The Hardest Four Years

<God Alert:>This piece is not my usual rant about some aspect of corporate learning. It still is about learning, but is tagged for the Learning About Living side of the Living in Learning blog. Some might ask, “Why combine something like this in a corporate learning blog?” I in turn would ask, “How can God not be a part of every facet of our lives, both personal and corporate?” I promise I am not going to preach, though a southern accent would be befitting of a bible thumping preacher. I don’t thump, but I do read His Word, and when He is heavy on my heart to do something, I have little choice but to be obedient. I fail at that often, but this morning I am compelled to write…with no idea where it is going to wind up. I find that exciting and it is like a mystery waiting to be revealed. </God Alert>

My wife and I are committee members of our local Young Life ministry somewhere between the corn and soybean of southeastern Indiana. This ministry strives to reach teens where they are and shares the gospel of Jesus Christ. If that sounds like a religious ambush, or hijacking of teens from their church home, or luring them away from the influence of their parents…all of which Young Life has been accused of doing…I can assure you that it is anything but. I was once a naysayer. I once nodded my head in agreement when others called it a cult. Honestly, I am beyond embarrassed when I look back at how small my mind was when considering those things as truth.

This piece is about the four years our teens are in high school – that place where they confront that age gap between being totally reliant upon parents for everything – to that moment the light goes on and they discover that the world is their oyster. That’s when the genie is loosed from the bottle. They are told they are old enough to make their own decisions; however, no one tells them that chances are better than good that they are not quite ready to make many of them with critical wisdom yet to be earned. The newly found freedom of having transportation available through their own vehicle or that of a friend enables them to leave the home nest…with the genie ready to grant every wish.

If you have kids of this age you know the kind of fears and worries when the midnight hour arrives and yours has not come home safely. You know that twinge in your gut when you hear a siren off in the distance, and you try not to think the unthinkable. It always seems to happen to somebody else; kind of like lightning. What are the odds of being zapped yourself?

My wife and I had our phone ring late on a Saturday night. I was slamming microwave popcorn watching mindless TV, and my wife was fertilizing her crops in Farmville. She answered and did something I had never heard from her – she shrieked. That was scary enough by itself, but what she shrieked was the beginning of a change in our lives. “God no! Please don’t take my son!”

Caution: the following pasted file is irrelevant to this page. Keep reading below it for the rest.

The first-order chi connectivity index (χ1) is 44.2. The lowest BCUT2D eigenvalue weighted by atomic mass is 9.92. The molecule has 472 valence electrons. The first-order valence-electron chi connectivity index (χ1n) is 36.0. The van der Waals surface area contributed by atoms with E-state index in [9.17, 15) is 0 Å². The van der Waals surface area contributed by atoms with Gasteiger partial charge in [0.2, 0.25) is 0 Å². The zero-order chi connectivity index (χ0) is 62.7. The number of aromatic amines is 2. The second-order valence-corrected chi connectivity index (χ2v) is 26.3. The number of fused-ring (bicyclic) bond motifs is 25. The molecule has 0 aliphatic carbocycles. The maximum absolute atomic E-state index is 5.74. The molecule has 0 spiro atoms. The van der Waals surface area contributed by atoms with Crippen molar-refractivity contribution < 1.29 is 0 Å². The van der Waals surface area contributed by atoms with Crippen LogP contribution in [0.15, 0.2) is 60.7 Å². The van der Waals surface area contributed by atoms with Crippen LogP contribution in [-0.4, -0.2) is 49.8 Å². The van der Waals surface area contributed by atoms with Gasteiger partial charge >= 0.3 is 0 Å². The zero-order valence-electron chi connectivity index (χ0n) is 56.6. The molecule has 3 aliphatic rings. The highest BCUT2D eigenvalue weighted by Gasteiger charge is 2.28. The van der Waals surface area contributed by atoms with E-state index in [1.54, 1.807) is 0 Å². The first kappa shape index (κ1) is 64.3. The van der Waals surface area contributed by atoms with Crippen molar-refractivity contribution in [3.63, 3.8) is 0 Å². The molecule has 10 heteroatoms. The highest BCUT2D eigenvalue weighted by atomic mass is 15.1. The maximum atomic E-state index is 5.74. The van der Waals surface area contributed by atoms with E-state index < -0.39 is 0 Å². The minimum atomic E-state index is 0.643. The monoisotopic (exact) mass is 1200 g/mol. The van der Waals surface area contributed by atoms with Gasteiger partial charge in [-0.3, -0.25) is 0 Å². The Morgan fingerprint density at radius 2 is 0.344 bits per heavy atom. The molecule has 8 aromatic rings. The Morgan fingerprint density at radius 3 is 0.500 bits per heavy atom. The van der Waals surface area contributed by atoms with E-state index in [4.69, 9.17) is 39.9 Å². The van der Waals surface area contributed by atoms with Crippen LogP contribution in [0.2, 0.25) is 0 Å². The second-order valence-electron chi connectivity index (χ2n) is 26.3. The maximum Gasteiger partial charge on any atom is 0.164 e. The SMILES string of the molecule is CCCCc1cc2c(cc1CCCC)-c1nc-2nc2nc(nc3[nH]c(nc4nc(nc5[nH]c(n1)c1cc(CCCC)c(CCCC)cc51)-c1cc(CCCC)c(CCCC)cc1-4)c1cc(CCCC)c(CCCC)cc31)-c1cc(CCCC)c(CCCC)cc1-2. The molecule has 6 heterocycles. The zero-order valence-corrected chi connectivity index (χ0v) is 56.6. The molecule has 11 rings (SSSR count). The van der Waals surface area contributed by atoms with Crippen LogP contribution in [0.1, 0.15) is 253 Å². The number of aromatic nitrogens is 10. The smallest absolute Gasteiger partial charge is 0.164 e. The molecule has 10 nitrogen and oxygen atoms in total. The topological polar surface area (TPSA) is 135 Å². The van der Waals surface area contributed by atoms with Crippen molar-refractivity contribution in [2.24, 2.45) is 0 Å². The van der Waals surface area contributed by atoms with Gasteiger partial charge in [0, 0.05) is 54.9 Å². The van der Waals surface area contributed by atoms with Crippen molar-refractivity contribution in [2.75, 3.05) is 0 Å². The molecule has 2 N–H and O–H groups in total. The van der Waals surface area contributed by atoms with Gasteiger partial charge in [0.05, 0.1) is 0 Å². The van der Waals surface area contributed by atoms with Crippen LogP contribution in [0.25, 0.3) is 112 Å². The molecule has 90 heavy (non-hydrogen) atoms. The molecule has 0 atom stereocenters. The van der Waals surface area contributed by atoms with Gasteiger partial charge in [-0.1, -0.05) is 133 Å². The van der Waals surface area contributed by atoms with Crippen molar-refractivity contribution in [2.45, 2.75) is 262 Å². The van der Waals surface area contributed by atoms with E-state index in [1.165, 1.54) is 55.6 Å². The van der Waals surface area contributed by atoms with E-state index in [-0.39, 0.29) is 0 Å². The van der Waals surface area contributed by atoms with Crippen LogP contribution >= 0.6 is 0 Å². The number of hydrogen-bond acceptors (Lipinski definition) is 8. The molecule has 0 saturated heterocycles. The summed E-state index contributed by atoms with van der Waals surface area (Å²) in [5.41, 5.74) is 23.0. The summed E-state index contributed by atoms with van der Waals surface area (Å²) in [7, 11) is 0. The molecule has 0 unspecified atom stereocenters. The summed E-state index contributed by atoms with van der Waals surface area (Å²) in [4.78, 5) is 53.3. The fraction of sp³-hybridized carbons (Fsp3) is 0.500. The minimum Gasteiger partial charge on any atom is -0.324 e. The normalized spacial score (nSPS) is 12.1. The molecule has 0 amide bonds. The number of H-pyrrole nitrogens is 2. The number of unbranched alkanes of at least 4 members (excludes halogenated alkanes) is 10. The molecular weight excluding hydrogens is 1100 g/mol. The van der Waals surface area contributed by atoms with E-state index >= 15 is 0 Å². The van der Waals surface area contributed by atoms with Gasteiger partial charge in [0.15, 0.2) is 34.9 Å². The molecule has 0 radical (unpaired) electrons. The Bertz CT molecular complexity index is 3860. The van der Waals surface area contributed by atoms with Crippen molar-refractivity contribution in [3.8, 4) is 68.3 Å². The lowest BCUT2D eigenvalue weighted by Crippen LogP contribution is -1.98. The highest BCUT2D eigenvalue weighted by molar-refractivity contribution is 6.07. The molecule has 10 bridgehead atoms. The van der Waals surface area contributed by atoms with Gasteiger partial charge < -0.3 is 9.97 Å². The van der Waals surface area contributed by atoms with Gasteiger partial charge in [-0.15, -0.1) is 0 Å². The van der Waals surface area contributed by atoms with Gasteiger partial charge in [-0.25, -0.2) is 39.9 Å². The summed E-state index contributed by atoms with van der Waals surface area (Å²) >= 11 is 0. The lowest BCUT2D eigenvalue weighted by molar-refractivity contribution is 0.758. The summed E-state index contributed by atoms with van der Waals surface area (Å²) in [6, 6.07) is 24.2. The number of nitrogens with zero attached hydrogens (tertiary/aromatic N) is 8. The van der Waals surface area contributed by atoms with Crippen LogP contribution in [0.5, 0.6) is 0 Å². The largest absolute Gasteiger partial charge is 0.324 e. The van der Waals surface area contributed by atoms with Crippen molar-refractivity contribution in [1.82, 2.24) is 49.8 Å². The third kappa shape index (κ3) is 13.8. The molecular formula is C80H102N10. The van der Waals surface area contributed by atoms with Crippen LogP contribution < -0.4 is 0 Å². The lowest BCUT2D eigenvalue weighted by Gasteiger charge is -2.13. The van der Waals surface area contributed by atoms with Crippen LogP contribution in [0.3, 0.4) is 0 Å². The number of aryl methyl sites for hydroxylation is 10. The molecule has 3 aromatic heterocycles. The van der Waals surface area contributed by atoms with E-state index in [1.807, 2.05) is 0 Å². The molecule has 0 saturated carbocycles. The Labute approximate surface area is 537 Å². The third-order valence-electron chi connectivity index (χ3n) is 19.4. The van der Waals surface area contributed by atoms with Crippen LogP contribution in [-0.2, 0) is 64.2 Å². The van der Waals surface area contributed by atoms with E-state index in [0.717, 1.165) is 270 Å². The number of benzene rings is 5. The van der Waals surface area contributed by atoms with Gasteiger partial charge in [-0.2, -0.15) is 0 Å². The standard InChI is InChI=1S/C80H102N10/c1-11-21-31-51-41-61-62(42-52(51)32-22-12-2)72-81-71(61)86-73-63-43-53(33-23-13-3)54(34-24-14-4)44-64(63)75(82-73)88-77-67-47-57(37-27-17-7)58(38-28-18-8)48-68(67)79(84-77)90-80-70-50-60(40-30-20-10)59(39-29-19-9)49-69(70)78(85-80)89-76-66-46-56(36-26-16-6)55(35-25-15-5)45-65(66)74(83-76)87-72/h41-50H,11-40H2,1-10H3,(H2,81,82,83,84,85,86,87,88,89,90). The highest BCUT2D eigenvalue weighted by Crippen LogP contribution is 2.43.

I nearly choked on the combination of popcorn in my throat and the adrenaline that flooded the rest of my body. I needed the rush to get myself off the couch because the laptop was about six inches from the ceiling and on its way to the floor. I had enough time to dive under the plunging hardware and make an amazing catch, and in a continuous motion I wrenched the keys away from my wife who was bolting toward the door, and I said, “I’ll drive. You pray!”

We had an hour’s drive to Cincinnati where he was being emergency airlifted along with his girlfriend. The drive only took us 35 minutes. Up until that point, I had never heard my wife pray aloud. That was not part of our lives at that point. She prayed over and over, “God, please have the best hands on my son…God, please have the best eyes on my son!” And she just kept repeating that as I hit the high spots on I-74 on our way to the Trauma Center at University Hospital. I prayed too, but mine were silent and were for God to distract the State Police…and get us to the hospital in time…and in one piece. He did; the first of many miracles that night. No cars blocked our path on the interstate. He also turned every traffic light to green as we exited onto Central Parkway and made our way three miles up and down the hills of Martin Luther King Boulevard to the hospital. I worked at Children’s Hospital for about four years and followed that same route past University Hospital to get to work. Never…ever…did I get more than two or three green lights in a row. That truly was a miracle given that there were no less than 20 traffic lights…and…the other miracle…MLK should have been full of Saturday evening traffic. All green. No traffic of consequence.